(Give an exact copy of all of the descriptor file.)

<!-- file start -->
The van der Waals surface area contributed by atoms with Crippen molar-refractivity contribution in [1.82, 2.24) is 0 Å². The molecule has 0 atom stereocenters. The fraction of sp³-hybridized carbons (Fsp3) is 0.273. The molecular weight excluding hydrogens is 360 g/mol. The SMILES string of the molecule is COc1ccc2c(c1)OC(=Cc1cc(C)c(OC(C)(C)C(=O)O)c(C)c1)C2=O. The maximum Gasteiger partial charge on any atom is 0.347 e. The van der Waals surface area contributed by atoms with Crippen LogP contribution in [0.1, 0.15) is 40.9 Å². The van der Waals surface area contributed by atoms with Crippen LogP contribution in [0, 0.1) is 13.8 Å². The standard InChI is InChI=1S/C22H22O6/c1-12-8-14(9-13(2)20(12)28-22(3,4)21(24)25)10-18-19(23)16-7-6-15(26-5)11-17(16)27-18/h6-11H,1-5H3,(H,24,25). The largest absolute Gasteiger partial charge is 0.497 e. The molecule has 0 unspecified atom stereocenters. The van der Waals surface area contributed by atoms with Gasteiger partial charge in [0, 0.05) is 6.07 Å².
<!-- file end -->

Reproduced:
The van der Waals surface area contributed by atoms with Crippen molar-refractivity contribution in [1.82, 2.24) is 0 Å². The molecule has 0 atom stereocenters. The fraction of sp³-hybridized carbons (Fsp3) is 0.273. The molecular weight excluding hydrogens is 360 g/mol. The SMILES string of the molecule is COc1ccc2c(c1)OC(=Cc1cc(C)c(OC(C)(C)C(=O)O)c(C)c1)C2=O. The maximum Gasteiger partial charge on any atom is 0.347 e. The van der Waals surface area contributed by atoms with Crippen LogP contribution in [0.1, 0.15) is 40.9 Å². The van der Waals surface area contributed by atoms with Crippen LogP contribution in [0, 0.1) is 13.8 Å². The standard InChI is InChI=1S/C22H22O6/c1-12-8-14(9-13(2)20(12)28-22(3,4)21(24)25)10-18-19(23)16-7-6-15(26-5)11-17(16)27-18/h6-11H,1-5H3,(H,24,25). The largest absolute Gasteiger partial charge is 0.497 e. The molecule has 0 unspecified atom stereocenters. The van der Waals surface area contributed by atoms with Gasteiger partial charge in [0, 0.05) is 6.07 Å².